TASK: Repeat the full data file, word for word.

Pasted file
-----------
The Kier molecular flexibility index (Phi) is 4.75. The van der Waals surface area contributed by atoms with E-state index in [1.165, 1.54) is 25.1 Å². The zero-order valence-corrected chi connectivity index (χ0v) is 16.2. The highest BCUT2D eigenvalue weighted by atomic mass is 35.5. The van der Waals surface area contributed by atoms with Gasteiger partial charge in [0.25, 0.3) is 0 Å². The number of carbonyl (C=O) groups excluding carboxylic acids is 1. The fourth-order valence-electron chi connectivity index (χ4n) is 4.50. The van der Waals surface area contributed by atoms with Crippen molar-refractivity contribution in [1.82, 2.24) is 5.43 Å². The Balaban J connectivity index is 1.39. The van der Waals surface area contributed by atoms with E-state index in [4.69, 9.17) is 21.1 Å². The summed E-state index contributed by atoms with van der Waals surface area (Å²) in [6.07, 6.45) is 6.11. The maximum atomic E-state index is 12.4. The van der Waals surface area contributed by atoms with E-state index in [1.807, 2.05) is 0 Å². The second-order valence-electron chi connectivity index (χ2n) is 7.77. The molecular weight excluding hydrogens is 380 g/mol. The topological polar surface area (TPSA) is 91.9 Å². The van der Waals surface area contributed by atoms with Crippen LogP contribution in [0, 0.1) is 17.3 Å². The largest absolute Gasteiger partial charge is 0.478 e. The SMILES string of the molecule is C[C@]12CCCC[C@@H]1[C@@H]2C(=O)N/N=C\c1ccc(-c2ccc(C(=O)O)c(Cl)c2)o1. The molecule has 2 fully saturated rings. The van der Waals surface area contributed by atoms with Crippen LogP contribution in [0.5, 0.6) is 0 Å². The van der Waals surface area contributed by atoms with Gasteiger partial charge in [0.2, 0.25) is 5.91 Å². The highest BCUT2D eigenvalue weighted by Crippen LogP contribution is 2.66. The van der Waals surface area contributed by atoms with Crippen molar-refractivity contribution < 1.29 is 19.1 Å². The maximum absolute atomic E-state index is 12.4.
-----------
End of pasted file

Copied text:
The Kier molecular flexibility index (Phi) is 4.75. The van der Waals surface area contributed by atoms with E-state index in [1.165, 1.54) is 25.1 Å². The zero-order valence-corrected chi connectivity index (χ0v) is 16.2. The highest BCUT2D eigenvalue weighted by atomic mass is 35.5. The van der Waals surface area contributed by atoms with Gasteiger partial charge in [0.25, 0.3) is 0 Å². The number of carbonyl (C=O) groups excluding carboxylic acids is 1. The fourth-order valence-electron chi connectivity index (χ4n) is 4.50. The van der Waals surface area contributed by atoms with Crippen molar-refractivity contribution in [1.82, 2.24) is 5.43 Å². The Balaban J connectivity index is 1.39. The van der Waals surface area contributed by atoms with E-state index in [4.69, 9.17) is 21.1 Å². The summed E-state index contributed by atoms with van der Waals surface area (Å²) in [6.07, 6.45) is 6.11. The maximum atomic E-state index is 12.4. The van der Waals surface area contributed by atoms with E-state index in [1.807, 2.05) is 0 Å². The second-order valence-electron chi connectivity index (χ2n) is 7.77. The molecular weight excluding hydrogens is 380 g/mol. The topological polar surface area (TPSA) is 91.9 Å². The van der Waals surface area contributed by atoms with Crippen LogP contribution in [0, 0.1) is 17.3 Å². The largest absolute Gasteiger partial charge is 0.478 e. The SMILES string of the molecule is C[C@]12CCCC[C@@H]1[C@@H]2C(=O)N/N=C\c1ccc(-c2ccc(C(=O)O)c(Cl)c2)o1. The molecule has 2 fully saturated rings. The van der Waals surface area contributed by atoms with Crippen LogP contribution in [0.5, 0.6) is 0 Å². The van der Waals surface area contributed by atoms with Gasteiger partial charge in [0.2, 0.25) is 5.91 Å². The highest BCUT2D eigenvalue weighted by Crippen LogP contribution is 2.66. The van der Waals surface area contributed by atoms with Crippen molar-refractivity contribution < 1.29 is 19.1 Å². The maximum absolute atomic E-state index is 12.4.